Marya Zilberberg, a physician researcher who specializes in complications stemming from medical care, has written a great article about health care reform. She weaves together several aspects: treatment that results in more harm than good, electronic health records that could allow researchers to better track and understand patient outcomes, and comparative effectiveness research (CER) that will allow us to focus health care delivery on practices that really work. Her questioning of the widespread practice of mammograms starting at age 40 is interesting, and should lead us to ponder the concept of “waste” in healthcare. Are some things that we tend to regard as essential really not that important? Could they perhaps be doing more harm than good?
I found another article that Dr. Zilberberg wrote about the H1N1 epidemic in its early days, and I’m impressed with her point of view. She isn’t swayed by popular wisdom (mammograms are widely considered to be as essential part of preventive health care – in Colorado they are a state mandated benefit on all health insurance policies), nor frightened by scare stories. Her focus is on data and research, and I respect that greatly.
One of the problems facing our health care system is that there are so many people involved who are looking out for their own best interests, rather than what is best for the system as a whole and patients as individuals. The sheer force of the lobbying power that has descended on Washington this summer is evidence of that. My knowledge of the risks and benefits of mammograms is limited at best, but what if transparent CER were to find that mammograms aren’t as beneficial as we think they are? Would that data make its way into mainstream medical practice, or would the device manufacturers and radiologists push to continue with routine mammograms anyway?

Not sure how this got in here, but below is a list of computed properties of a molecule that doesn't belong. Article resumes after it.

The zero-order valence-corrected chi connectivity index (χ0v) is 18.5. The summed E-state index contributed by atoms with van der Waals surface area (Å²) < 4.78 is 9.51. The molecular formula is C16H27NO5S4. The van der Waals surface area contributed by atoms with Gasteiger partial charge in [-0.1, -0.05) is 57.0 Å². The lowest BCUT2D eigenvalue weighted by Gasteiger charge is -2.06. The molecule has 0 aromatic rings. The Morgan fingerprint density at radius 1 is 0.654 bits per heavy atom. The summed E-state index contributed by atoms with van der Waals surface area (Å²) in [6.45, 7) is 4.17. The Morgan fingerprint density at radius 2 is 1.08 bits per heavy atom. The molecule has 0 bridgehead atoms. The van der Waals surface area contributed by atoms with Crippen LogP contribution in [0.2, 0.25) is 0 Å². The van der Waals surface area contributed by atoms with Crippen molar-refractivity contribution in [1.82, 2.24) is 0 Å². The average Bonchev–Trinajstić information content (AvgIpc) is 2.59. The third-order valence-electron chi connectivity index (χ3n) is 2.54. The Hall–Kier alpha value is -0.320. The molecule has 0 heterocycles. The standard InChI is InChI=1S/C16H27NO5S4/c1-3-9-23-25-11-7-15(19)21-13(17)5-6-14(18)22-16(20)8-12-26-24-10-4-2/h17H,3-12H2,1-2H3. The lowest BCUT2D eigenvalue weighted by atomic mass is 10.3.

Over the course of the summer, as the health care reform debate heated up, the waters got increasingly muddied. It became tough to separate fact from fiction, reality from scare tactic. Hopefully as time goes by and CER becomes more common, we’ll see health care that is influenced primarily by science, data, and patient outcomes, without regard for who may or may not profit from the results of the research.
Dr. Zilberberg’s article was in Grand Rounds this week, hosted at Suture For A Living.